After some months of wearing clothes that were described by lesser mortals as ‘lesbian shorts’ ‘ matronly trousers’ and ‘shapeless’ (all James ) these clothes pass the test of making sure you aren’t bothered (or as James said can’t be bothered).
On 8th January we were off again and found the best ever bush camp in a sandy dried up river bed high up in the Kenyan mountains. The temperatures were much cooler, the scenery lush and green and the mood was pretty mellow. We had intended an early start the next day but Igor’s bike had a puncture which set us back a couple of hours, the road turned to shit too and was especially bad by South Horr. The deep ruts and stones meant we had to drive so embarrassingly slowly through this village so that it would have been quicker to hop…backwards. Mind you it did lend itself to some top people watching, sorry couldn’t take photos as we were driving so slowly it could have gone a bit wrong, the guys in this neck of the woods are like peacocks. They spend hours doing their hair which is shaped with red clay and stuck with feathers, they wear short brightly coloured skirts and loads of jewellery, socks and sandals. They actually look pretty amazing.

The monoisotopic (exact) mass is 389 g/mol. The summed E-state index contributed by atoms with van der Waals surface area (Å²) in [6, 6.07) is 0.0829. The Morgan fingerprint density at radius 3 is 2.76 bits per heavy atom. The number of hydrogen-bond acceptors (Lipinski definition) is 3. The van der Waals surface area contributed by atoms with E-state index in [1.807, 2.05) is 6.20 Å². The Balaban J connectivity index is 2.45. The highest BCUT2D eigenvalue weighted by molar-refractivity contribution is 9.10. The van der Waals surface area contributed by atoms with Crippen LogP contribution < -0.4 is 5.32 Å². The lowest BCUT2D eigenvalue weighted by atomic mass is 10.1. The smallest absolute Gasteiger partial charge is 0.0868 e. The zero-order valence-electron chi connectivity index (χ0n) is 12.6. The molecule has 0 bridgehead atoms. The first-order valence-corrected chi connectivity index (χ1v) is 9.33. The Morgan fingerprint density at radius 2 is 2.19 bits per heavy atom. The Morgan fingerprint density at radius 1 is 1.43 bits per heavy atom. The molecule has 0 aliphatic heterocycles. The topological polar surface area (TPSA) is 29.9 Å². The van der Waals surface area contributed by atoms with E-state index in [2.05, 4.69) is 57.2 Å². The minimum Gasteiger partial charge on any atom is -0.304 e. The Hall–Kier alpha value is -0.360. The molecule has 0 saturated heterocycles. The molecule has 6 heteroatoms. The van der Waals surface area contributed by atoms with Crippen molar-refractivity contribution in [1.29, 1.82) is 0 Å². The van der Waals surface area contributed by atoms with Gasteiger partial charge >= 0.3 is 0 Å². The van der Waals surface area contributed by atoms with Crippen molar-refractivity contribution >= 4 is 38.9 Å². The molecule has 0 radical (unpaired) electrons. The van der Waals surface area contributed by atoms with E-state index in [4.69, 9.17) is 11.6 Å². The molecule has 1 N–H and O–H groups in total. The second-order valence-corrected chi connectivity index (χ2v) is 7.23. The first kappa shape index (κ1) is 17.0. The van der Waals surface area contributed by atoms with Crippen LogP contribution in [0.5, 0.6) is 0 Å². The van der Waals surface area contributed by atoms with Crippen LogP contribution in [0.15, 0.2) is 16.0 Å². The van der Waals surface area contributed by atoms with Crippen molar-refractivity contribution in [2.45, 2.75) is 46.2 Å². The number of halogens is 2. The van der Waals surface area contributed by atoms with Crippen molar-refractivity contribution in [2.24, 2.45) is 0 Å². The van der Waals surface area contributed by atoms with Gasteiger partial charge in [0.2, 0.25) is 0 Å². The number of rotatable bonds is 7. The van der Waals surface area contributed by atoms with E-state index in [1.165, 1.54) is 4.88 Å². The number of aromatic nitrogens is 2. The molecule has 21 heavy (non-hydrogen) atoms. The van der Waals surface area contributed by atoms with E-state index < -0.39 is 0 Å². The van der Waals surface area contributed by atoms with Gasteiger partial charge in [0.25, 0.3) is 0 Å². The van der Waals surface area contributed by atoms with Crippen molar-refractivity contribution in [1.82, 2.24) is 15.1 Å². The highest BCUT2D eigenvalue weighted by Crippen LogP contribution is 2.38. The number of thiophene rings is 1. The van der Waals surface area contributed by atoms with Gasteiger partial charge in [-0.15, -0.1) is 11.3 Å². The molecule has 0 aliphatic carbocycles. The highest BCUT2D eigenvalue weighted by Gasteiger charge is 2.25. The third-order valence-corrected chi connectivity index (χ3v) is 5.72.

We eventually found our way into Maralal, and at about 5 pm had set up camp at the famous Camel Camp  and were guests of the very lovely Ken (camp manager).  

We stayed here till the 10th, catching up on chores (washing and cleaning/cooking for me and car maintenance for James – very traditional roles y’know), and caught up with the very Germans Viktoria and Julian. From Maralal we took the road to Isiolo (tarmac at last) heading for Nairobi, and leaving Maralal I spotted these blighters…..oh I was so excited.